As others have said, Light/Dark side has the same flaws and Jade Empire as well, despite "Closed fist" apparently supposed to be "Tough but fair" pragmatism but it really isn't. Really, Bioware does have good writing chops except when it comes to a "Bad guy" path where the decisions just feel like a variation of "Kill dude", 'Exhort Dude" and "Do something needlessly cruel for no particular reason"(such as having the wookie in KOTOR kill Mission Vao because you just want to be a fucking dick). Dragon Age does feel like the pinnacle of writing Pragmatic instead of Evil because a lot of the jerkass decisions can be framed as still being helpful to you in the long run. Using the Anvil of the Void can be justified as making super soldiers no matter what the cost because we need them NOW. Getting the werewolves on yourside can be justified as them getting justice for what was done to them and of course, getting some powerful troops. Morrigans God baby thing can be justified as not having to sacrifice someone. Hell, even letting Redcliffe get massacred by darkspawn can be seen as "This isn't worth my time and what's one more village in the grand scheme of things when so many others have been burnt down offscreen".

I have a lot of love and respect for ME even when it's being dumb(Parts of 3 in particular) which is one of the reasons I played through the ME games mutiple times because they drew me in from the word go and kept me interested. They're also more fun to actually play. Dragon Age, as some of you have picked up on, was hard for me to really get into which is one of the reasons I bounced off three times before this. However, I've garnered a lot of respect for Dragon Age over the past month or so and while it's not as much fun to actually play(I'd love to use MEs Squad gameplay in Dragon Age), it's a lot more fun to Roleplay then ME has ever been and it feels like it's less morally constricted to boot. Especially the decisions about Alistair becoming king or not and what to do with Loghain at the end. The fact I can really appreciate Loghain's POV despite him doing (very) shitty things in service of it speaks to Bioware's writing chops here, whereas I could never see Saren or the Illusive Man in the same light because their arguments were collaborate with the genocidal monsters or become the genocidal monsters ourselves to save ourselves from the genocidal monsters. Of course, with Cerberus it was human supremacist fascism with some utter incompetence to boot(Almost every cerberus operation seems to royally fuck up and get slaughtered by reapers somehow) which didn't do much to endear me to them. So a lot like regular fascism, really.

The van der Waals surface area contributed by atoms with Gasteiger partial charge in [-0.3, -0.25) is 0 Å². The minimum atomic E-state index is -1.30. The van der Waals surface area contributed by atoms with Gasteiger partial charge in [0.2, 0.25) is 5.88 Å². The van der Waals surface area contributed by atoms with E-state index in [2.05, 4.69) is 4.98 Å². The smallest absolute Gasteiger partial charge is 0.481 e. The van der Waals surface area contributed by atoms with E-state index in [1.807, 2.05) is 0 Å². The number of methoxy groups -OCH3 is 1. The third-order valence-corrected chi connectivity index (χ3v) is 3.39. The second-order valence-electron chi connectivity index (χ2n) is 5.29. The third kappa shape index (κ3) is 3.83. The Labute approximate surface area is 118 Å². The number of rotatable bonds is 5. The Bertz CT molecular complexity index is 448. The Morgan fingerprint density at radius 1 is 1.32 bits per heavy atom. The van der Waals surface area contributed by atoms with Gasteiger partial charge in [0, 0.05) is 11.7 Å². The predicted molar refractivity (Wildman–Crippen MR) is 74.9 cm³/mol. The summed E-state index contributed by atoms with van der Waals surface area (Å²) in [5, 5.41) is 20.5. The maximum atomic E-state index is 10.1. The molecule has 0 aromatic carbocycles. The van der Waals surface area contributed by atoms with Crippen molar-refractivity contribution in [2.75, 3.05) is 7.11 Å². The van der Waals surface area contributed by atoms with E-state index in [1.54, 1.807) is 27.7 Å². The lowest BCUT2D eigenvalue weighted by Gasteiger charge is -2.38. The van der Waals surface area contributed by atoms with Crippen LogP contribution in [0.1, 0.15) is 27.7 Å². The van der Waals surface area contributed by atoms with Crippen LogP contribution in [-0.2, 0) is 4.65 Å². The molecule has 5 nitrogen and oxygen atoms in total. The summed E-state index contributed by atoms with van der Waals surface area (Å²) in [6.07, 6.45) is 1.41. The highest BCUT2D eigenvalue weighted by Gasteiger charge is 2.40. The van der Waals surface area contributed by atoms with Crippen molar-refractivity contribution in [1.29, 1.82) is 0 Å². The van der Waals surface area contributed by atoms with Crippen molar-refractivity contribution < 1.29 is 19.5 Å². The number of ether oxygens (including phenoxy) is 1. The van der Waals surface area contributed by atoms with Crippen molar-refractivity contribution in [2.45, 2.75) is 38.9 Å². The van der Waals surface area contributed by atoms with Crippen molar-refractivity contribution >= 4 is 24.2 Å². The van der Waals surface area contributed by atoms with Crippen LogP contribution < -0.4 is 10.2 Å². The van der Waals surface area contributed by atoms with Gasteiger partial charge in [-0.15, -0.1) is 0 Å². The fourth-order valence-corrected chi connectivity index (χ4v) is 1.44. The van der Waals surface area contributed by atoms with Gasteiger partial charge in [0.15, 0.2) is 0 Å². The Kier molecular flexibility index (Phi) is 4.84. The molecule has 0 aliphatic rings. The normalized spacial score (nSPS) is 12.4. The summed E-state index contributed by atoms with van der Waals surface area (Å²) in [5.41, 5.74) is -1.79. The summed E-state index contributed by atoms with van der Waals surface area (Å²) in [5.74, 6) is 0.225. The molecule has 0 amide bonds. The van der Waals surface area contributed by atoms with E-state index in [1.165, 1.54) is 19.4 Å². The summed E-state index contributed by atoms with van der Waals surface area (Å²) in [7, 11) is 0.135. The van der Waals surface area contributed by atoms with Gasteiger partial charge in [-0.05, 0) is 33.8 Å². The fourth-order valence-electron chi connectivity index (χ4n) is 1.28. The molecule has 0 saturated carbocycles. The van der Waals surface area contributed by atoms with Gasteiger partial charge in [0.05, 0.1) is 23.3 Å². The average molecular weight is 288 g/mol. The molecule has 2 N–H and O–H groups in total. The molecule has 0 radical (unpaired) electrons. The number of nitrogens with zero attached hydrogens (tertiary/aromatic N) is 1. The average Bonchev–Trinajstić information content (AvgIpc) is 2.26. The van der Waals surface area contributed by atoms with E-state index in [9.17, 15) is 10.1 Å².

Last edited:

Gordon_4

The Big Engine
Legacy
Apr 3, 2020
4,341
3,527
118
Australia